US Crude Oil with 50-day Moving Averages, 20-day ATR and CBOE’s Oil Volatility Index (Daily)
One of the problems with low volatility is that it can lull us into unrealistic expectations of steady and bullish-leaning markets. This is certainly one of the assets whereby there exists an inverse correlation between direction and volatility level (ie as markets climb, volatility drops and vice versa). If volatility is therefore likely to ‘normalize’ it will carry with it the risk of a bearish move. That would run against the prevailing trend at present, but that would suggest it has greater potential for gaining traction. Meanwhile, the range on the market is extremely tight. In fact, the 10-day historical range as a percentage of current spot is the lowest we have seen since October – before the significant trends developed. Taken together, a break is likely in the short-term, but the strength of follow through is disproportionately supportive of a bearish move below 58.
US Crude Oil with 50-day Moving Average and 10-Day Historical Range (Daily)
Though the principal focus here is technicals, that doesn’t mean we should write off the influence of fundamental motivation. Where Trump tweets and OPEC warnings will struggle for serious traction – as discussed above – there is a more systemic driver that we can follow in a rather simple comparison. Crude oil is a risk-based asset with a little more rudimentary economic connection than a purely financial product like the S&P 500 and shares. The fact that crude has trailed the index is in part recognition of its connections to more traditional measures of value. Nevertheless, the general connection is an important one to watch. With a strong general correlation (the red surface is a 20-day correlation coefficient), a sharp decline in stocks and risk in general could result in an exceptionally strong response from crude oil. In contrast, just as the advance is more difficult for the S&P 500 moving forward, so too could crude find an advance throttled.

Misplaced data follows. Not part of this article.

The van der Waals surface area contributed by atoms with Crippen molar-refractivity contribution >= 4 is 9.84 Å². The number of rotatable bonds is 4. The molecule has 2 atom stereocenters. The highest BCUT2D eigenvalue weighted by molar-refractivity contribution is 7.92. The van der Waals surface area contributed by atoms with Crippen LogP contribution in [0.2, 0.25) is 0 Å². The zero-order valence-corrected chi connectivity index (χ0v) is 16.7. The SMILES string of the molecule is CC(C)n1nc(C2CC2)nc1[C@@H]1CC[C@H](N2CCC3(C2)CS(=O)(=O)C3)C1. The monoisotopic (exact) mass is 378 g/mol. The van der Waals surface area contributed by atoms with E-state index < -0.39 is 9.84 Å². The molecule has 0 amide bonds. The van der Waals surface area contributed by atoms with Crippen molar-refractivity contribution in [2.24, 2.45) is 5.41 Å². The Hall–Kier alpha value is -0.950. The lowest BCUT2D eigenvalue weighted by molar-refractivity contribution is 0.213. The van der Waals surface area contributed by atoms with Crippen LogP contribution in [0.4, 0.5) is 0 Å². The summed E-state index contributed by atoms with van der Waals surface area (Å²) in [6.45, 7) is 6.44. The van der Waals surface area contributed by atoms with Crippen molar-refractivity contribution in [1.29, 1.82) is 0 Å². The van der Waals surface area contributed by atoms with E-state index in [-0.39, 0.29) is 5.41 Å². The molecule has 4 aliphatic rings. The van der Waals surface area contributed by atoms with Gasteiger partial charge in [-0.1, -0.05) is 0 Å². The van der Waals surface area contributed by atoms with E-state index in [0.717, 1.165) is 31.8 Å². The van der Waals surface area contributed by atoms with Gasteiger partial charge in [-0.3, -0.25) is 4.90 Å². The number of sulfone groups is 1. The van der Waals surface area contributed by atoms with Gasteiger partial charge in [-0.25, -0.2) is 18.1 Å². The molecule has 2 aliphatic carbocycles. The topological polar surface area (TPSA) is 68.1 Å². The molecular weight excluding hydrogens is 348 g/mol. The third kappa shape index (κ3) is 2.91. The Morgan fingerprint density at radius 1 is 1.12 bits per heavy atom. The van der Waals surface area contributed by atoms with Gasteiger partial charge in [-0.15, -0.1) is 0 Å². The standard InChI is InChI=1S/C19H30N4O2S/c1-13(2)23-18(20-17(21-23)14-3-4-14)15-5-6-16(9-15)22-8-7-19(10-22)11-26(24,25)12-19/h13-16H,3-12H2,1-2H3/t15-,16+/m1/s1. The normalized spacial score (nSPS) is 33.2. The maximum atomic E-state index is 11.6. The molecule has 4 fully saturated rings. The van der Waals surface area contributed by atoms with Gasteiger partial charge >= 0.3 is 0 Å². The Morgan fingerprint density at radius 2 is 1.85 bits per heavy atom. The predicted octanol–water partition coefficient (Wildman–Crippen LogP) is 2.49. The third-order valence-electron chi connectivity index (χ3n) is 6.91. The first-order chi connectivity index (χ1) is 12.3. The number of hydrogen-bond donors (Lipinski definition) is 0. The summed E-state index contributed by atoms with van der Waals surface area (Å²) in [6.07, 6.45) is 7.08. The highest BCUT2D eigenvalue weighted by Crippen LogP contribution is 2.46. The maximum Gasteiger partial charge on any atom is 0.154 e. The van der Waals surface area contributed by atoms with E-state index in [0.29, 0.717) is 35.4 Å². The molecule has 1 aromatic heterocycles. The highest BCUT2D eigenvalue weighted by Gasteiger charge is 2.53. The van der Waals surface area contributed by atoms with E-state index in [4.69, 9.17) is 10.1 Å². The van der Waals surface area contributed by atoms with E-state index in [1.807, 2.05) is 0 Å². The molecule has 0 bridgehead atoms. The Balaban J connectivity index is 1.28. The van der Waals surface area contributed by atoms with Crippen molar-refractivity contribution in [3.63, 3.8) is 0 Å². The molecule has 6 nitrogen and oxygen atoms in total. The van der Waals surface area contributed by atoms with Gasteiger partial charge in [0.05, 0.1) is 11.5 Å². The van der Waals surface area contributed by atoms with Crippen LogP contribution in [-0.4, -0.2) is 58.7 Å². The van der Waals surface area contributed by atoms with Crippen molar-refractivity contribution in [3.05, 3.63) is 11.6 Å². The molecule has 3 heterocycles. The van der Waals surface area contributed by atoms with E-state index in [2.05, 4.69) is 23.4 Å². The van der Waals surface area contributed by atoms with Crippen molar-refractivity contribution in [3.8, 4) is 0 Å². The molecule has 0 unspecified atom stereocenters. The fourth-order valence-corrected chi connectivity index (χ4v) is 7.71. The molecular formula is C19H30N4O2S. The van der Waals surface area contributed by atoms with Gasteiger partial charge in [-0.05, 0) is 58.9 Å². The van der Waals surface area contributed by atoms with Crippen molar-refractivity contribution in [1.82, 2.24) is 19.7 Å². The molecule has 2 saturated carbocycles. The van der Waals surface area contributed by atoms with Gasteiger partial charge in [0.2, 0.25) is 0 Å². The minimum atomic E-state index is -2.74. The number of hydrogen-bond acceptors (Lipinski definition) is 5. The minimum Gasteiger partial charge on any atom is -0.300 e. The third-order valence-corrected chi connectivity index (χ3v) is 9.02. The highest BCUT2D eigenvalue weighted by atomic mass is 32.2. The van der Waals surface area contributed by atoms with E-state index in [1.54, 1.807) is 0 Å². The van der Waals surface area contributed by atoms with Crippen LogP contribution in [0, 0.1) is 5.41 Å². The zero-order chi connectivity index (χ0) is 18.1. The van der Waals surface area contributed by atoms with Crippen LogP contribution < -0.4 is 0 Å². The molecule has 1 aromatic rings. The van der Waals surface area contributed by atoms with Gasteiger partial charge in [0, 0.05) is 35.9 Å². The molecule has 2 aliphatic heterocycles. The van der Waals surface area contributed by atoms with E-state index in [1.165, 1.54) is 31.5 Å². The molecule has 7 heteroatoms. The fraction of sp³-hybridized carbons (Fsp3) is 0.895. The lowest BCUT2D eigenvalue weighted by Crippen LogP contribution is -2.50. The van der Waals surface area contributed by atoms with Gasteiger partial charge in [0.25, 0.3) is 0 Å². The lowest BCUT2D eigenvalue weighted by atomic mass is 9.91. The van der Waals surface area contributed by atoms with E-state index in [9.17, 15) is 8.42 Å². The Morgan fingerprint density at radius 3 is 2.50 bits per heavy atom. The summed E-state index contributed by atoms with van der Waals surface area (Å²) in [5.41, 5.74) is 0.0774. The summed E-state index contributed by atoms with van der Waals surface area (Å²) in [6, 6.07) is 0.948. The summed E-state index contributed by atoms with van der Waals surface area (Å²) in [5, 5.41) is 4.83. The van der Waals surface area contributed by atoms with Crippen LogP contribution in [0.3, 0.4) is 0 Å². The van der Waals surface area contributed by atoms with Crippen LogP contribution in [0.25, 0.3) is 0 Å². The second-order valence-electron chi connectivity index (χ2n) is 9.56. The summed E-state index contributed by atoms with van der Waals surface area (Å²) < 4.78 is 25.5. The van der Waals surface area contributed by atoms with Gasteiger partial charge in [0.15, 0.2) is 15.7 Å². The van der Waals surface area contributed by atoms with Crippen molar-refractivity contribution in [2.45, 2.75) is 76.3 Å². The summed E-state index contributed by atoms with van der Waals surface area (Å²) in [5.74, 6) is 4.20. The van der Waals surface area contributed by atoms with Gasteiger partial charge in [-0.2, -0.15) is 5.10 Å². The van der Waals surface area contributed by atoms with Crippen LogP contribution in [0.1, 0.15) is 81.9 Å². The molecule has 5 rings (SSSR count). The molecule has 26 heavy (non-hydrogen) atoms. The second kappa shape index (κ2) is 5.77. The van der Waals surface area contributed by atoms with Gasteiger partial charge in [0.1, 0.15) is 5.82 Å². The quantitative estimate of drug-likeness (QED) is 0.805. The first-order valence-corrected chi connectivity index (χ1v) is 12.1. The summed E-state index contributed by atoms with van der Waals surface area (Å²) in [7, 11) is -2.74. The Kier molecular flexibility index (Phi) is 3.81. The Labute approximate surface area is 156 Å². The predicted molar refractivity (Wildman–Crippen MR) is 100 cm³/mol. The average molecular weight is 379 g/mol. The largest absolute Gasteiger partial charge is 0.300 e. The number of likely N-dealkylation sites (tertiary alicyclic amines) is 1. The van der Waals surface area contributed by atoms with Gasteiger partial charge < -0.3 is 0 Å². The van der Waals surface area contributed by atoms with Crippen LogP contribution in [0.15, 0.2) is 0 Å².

US Crude Oil with S&P 500 and 20-Day Correlation Coefficient (Daily)
In terms of positioning, large speculative futures traders have started to buy into the possibility of a systemic reversal from the market. We’ve seen a shift favoring a build up of net long exposure following the record high we set nearly a year ago. Just as the high in speculative interest was disproportionate to the level of the underlying, the unwinding fell far short of the lows established in the market. Volatility in positioning is likely to remain high which means volatility in the underlying will likely result. In the meantime, retail traders have transitioned to range trading with a net position flipping back and forth around a balanced exposure, which is far more practical given conditions. While general habit shortfalls for the retail crowd sometimes make their actions a contrarian signal, this may be an environment that proves their interests appropriate.
Looking for a fundamental perspective on oil? Check out the Weekly Crude Oil Fundamental Forecast.